Tom Coughlin's run as head coach of the New York Giants is now officially over.
Coughlin released a statement through the Giants announcing his resignation, but one has to wonder if it wasn't a mutual parting of the ways after four straight seasons missing the playoffs. Coughlin was the longest tenured head coach in Giants history, and was second all time in wins by a Giants head coach. He won two Super Bowls with Big Blue after changing his hard nosed ways, becoming a more open coach to his players.
While the relationship between Coughlin, his players, the media and fanbase was not always a perfect union, it was a relationship that grew stronger over the year. A majority of fans, who at one time wanted Coughlin fired, warmed up to him once they began to notice how hard this coach worked to get the Giants back to the top. Coughlin loved the Giants, and the Giants in turn loved having him as their coach.
Co-owners John Mara and Steve Tisch gave Coughlin plenty of latitude over the past four years after the franchise's second Super Bowl run under the head coach. However, losing seasons, poor play, and a shrinking talent pool became too much to overcome. Just this year alone, the Giants lost five games after holding a fourth quarter lead.
While Coughlin will take the brunt of the responsibility, the Giants decline the past few years is not all his fault. There is plenty of blame to go around, especially on GM Jerry Reese. Ironically Reese was not fired on Monday. Word is he will be a part of the Giants press conference on Tuesday, and it sounds like he will be safe for now. Big mistake, because Reese's mismanagement over personnel was a big reason for the Giants decline.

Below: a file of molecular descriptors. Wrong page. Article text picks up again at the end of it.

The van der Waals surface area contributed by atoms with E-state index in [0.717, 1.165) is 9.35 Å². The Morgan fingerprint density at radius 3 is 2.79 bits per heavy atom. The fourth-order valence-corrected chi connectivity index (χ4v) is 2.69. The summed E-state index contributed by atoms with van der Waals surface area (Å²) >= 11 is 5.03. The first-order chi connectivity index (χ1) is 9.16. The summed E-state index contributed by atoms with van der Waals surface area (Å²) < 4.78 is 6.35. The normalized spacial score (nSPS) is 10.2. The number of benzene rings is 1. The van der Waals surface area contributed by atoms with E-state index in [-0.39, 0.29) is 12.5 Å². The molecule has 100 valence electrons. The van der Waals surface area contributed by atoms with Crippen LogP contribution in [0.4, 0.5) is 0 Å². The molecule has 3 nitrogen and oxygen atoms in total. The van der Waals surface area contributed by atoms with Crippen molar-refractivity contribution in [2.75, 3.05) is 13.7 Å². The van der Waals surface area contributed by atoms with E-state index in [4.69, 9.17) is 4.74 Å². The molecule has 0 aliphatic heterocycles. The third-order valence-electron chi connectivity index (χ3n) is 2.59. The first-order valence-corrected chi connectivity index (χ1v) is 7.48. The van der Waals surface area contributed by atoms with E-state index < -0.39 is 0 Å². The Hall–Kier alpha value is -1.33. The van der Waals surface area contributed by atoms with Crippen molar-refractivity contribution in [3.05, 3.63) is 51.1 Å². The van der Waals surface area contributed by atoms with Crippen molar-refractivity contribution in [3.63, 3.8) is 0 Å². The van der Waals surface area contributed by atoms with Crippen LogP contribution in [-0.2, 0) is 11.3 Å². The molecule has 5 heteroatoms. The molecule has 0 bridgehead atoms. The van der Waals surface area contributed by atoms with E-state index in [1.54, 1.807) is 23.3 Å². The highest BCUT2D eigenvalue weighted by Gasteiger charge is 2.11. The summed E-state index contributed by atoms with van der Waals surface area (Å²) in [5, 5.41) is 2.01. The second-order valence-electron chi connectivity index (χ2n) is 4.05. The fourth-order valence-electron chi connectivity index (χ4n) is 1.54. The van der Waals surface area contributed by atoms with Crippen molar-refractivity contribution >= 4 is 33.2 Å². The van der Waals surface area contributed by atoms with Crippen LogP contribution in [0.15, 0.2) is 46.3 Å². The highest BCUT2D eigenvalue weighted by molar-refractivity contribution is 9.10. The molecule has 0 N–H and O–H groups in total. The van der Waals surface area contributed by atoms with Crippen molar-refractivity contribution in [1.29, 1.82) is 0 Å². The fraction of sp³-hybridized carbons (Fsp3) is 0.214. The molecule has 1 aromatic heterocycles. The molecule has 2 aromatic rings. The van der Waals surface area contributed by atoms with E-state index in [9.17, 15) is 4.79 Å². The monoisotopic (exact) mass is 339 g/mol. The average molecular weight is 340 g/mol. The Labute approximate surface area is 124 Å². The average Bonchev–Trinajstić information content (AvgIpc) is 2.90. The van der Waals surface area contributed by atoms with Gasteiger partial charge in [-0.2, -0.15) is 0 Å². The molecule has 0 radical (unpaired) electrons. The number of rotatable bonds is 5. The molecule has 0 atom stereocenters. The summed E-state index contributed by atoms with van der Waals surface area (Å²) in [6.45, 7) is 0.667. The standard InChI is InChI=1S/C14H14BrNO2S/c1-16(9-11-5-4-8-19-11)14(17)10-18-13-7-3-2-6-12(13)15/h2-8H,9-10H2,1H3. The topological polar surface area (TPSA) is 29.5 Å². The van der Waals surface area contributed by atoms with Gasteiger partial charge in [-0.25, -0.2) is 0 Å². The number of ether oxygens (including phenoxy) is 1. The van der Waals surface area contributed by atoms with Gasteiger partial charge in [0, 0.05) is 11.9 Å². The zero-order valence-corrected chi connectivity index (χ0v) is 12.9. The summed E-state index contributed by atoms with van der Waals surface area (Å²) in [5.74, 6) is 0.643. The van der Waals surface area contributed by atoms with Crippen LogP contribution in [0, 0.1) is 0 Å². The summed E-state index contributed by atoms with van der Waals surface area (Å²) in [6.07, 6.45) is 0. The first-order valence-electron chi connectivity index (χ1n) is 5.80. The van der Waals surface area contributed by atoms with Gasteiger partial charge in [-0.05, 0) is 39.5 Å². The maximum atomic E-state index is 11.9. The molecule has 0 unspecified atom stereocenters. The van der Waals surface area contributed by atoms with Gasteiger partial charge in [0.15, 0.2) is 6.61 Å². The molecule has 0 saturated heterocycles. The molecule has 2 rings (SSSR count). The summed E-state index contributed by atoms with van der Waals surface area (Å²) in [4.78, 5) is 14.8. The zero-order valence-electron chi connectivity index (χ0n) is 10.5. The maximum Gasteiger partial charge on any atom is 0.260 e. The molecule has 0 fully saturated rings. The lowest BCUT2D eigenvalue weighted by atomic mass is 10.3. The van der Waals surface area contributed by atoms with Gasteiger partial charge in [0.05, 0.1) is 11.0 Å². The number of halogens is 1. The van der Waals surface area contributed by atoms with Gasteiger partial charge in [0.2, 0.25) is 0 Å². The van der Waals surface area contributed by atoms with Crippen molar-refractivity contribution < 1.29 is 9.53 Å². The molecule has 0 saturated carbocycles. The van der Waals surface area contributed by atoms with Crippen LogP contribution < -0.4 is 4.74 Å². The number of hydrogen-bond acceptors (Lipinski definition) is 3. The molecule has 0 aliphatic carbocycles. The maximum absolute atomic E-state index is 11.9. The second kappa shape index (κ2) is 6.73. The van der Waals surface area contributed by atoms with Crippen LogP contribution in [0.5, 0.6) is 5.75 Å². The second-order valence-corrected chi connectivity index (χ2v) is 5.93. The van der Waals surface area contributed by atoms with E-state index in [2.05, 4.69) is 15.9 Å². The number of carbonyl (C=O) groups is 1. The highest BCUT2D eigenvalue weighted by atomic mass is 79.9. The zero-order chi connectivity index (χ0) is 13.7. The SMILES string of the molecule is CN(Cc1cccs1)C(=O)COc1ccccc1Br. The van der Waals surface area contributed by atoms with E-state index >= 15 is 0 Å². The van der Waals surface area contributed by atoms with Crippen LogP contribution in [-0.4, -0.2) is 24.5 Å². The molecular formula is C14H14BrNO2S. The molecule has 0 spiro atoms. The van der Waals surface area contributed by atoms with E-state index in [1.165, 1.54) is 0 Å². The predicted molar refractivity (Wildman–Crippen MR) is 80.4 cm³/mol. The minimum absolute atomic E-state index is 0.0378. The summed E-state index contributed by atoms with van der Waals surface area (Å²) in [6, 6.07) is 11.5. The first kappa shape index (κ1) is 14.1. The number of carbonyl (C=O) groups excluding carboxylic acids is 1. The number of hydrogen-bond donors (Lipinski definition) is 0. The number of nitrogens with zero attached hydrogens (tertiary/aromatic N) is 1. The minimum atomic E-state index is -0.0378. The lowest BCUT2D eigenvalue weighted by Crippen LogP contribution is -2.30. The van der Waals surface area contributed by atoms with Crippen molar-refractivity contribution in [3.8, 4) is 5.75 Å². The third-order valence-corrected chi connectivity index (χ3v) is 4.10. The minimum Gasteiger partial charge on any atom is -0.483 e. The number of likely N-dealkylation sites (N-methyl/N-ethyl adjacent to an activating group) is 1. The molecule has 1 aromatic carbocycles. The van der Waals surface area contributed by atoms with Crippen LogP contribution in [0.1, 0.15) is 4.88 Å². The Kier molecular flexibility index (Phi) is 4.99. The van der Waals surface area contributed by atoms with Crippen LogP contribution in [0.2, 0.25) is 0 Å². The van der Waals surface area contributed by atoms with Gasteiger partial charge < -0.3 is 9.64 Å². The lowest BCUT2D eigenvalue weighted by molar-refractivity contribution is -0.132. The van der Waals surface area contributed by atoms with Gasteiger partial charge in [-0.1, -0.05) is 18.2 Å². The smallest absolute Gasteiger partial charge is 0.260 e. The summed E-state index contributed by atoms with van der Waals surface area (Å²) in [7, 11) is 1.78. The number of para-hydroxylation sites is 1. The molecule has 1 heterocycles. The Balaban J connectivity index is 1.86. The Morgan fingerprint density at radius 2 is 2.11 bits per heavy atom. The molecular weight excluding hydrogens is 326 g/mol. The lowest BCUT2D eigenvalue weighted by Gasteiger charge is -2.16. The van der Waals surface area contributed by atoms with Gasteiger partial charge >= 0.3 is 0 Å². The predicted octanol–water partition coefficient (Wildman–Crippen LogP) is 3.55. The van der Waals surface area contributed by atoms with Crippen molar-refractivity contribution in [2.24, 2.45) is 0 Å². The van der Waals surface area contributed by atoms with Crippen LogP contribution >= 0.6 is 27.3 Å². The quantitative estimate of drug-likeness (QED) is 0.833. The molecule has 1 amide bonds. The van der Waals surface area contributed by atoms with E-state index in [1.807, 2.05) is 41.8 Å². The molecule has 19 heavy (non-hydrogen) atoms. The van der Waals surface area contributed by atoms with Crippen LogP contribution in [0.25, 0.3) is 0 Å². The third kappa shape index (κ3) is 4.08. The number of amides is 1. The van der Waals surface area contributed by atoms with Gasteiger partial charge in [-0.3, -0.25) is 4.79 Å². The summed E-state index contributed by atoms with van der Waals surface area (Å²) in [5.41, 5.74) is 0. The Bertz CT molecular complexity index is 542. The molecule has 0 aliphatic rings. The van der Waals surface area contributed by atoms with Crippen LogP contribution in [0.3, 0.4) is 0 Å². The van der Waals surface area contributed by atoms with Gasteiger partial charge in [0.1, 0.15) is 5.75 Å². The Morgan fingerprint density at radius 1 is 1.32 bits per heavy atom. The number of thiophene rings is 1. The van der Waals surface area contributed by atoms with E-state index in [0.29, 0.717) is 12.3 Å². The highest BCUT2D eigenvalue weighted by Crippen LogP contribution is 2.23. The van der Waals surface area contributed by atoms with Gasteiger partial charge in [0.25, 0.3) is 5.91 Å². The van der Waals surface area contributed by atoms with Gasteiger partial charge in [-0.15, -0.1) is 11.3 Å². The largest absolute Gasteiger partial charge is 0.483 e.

Is Coughlin done coaching? Rumors are he is not done. He wants to keep coaching, which makes one think that this resignation was more of a mutual parting of the ways rather than Coughlin deciding to not return on his own.
There are not a lot of good jobs out there for a 70-year old coach. The Browns, Eagles, 49ers, Dolphins, and Titans are also looking for coaches, and considering how rocky those franchises are right now, it would be unfair for Coughlin to finish his career in any one of these places. If Coughlin is smart he will indeed accept retirement and enjoy the fruits of his legacy.
Who will replace Coughlin? Sean Payton would be the ideal choice here. He is a younger version of Coughlin in a lot of ways. Like Coughlin, Payton is a Bill Parcels disciple; served as an assistant coach with the Giants, and turned a dead franchise down South into a winner. Payton already has a Super Bowl ring with the Saints, but he would be a no-brainer to bring to New York. The question is are the Giants willing to part with a top draft pick for him. The Saints are dangling a second rounder for their head coach.
The other name attached to the job is offensive coordinator Ben McAdoo. Eli Manning enjoyed playing for McAdoo, but the numbers aren't there. McAdoo's offense lacked innovation, has echoed in an era of no running game, and Manning has been susceptible to hideous mistakes. Making McAdoo the head coach would be akin to promoting Ray Handley as head coach before the 1991 season. We all know how that worked out.
So to Tom Coughlin, thank you sir for a great 12 year run as head coach of New York's favorite football team. You did the city proud, nobody will ever forget that.